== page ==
So now we have a Video object to display the video.  Now we need to hook it up.  Another arbitrarily named variable, nc, is declared and set to an instance of the NetConnection class, then the NetConnection.connect() method is called on it and passed a null parameter.  Why null?  All that means is that we’re requesting a progressive download FLV file; that is, one that isn’t streamed via Flash Media Server.

With this connection established, a third arbitrarily named variable, ns, is declared and set to an instance of the NetStream class.  This instance is associated with the net connection, and the Video.attachNetStream() method is invoked on vid to associate it with the net stream.  This may be a bit tedious, but it’s not too bad, and certainly pretty straightforward.

The next three lines merit a bit of explanation.  Here they are again:

var listener:Object = new Object();
listener.onMetaData = function(evt:Object):void {};
ns.client = listener;

This is one of the very few exceptions to how event handing is done in ActionScript 3.0.  Normally, the task is done as described in this excellent article by Trevor McCauley, “Introduction to event handling in ActionScript 3.0.”  Here, the NetStream.onMetaData event is taken care of by a sort of liaison — a generic Object instance — the way it’s often done in AS2.  Why are we even handling onMetaData?  Strictly speaking, you don’t have to.  If your FLV doesn’t have metadata embedded in it, the onMetaData event won’t be dispatched when the video starts playing.  Most FLV encoders, however (including the native Flash Import Video Wizard), do embed metadata, and if you don’t handle the dispatched event, you’ll see an error message in the Output panel.  The above three lines simply create a dummy stand-in function (that doesn’t do anything) and associate it with an onMetaData property of the Object instance, arbitrarily named listener.  This object is then connected with the NetStream instance by way of its client property.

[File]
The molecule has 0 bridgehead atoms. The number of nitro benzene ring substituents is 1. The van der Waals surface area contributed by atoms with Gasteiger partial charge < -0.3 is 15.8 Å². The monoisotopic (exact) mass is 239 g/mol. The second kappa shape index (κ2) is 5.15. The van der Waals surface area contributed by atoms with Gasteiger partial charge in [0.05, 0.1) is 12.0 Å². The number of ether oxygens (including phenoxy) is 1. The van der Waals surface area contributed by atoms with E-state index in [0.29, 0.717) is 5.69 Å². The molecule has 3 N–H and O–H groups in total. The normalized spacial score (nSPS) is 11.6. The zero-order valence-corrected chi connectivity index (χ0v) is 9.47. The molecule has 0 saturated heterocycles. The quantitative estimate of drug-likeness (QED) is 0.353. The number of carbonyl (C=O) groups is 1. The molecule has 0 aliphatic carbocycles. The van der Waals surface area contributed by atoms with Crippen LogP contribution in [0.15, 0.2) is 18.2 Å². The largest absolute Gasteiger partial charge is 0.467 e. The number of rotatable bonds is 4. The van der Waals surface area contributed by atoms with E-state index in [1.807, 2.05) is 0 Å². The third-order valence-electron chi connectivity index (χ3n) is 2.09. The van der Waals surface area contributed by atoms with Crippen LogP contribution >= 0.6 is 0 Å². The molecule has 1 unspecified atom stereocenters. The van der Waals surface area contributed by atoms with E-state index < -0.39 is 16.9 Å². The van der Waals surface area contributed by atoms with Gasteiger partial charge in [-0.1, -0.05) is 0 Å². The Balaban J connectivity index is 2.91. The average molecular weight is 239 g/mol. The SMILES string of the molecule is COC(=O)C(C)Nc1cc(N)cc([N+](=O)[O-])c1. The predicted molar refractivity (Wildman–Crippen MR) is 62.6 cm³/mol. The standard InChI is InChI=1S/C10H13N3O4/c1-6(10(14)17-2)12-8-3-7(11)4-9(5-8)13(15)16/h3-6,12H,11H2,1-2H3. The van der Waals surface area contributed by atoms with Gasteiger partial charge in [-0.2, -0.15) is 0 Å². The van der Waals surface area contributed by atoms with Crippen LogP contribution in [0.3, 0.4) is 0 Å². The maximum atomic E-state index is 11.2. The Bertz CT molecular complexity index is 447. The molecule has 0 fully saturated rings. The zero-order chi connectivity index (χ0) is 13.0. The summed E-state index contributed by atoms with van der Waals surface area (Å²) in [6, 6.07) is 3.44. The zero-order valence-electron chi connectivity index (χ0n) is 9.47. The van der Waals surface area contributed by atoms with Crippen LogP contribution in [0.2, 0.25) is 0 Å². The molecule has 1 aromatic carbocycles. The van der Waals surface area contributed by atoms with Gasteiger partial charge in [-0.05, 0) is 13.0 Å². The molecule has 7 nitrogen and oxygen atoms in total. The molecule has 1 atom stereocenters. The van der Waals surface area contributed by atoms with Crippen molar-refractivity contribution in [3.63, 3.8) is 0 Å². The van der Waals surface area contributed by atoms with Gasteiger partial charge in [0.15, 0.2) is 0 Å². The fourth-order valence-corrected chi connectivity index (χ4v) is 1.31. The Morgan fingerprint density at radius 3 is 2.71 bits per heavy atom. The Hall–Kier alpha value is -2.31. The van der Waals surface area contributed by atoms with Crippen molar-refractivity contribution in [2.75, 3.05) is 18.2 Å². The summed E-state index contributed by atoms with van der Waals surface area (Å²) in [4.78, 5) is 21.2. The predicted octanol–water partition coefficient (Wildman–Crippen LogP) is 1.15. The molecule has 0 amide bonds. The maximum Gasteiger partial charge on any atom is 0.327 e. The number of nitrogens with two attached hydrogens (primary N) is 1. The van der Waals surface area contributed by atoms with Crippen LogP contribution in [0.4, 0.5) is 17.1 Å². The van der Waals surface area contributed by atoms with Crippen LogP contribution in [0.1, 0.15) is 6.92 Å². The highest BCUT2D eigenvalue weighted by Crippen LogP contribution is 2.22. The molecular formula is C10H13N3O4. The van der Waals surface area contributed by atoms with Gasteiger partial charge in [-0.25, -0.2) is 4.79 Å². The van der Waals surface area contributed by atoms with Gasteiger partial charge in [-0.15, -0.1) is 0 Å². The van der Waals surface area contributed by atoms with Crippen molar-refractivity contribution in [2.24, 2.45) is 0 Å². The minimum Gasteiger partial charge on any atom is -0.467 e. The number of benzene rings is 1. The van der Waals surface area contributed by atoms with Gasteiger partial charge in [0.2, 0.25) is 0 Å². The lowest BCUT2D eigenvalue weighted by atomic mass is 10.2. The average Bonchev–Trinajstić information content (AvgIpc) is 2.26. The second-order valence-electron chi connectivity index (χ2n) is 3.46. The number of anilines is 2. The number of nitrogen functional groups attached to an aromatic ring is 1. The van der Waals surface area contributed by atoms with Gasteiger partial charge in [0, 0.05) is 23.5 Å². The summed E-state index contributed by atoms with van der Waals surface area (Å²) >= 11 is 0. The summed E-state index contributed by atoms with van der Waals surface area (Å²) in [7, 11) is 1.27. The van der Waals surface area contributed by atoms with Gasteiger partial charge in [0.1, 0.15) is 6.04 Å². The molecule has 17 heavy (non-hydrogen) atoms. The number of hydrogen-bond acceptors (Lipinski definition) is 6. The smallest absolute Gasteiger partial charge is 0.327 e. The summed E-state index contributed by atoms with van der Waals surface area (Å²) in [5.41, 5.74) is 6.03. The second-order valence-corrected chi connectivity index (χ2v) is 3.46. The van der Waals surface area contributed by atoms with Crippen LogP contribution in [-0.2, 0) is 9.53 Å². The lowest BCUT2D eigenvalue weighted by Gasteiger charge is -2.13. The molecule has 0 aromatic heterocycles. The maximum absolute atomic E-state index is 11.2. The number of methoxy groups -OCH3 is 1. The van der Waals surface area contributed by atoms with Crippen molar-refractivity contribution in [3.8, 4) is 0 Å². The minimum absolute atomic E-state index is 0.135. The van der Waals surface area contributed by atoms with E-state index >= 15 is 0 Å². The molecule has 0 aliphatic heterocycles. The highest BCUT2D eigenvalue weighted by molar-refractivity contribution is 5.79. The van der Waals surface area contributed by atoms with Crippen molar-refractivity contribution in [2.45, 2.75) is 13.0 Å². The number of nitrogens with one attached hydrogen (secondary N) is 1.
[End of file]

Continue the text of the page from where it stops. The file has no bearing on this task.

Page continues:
Finally, NetStream.play() is invoked on ns and told which FLV to play.

What if I prefer a made-by-hand Video object?

If you remember the AS2 version of this article and prefer your older workflow, drop the first two lines of the above code sample.  Instead, right-click / Command-click in an open space in your Library panel, choose New Video… from the context menu, hit OK to accept the default values — this gives you an ActionScript-controllable Video object with an asset name of Video 1 — then drag that asset to the Stage.  Size it to the dimensions of your video content, then use the Property inspector to give the object an instance name, such as videoPlayer.  That instance name will be your key to associating this Video object with the NetStream instance:

var nc:NetConnection = new NetConnection();
nc.connect(null);

var ns:NetStream = new NetStream(nc);
videoPlayer.attachNetStream(ns);

var listener:Object = new Object();
listener.onMetaData = function(evt:Object):void {};
ns.client = listener;

ns.play("externalVideo.flv");

And there you have it.  See how most of that code overlaps?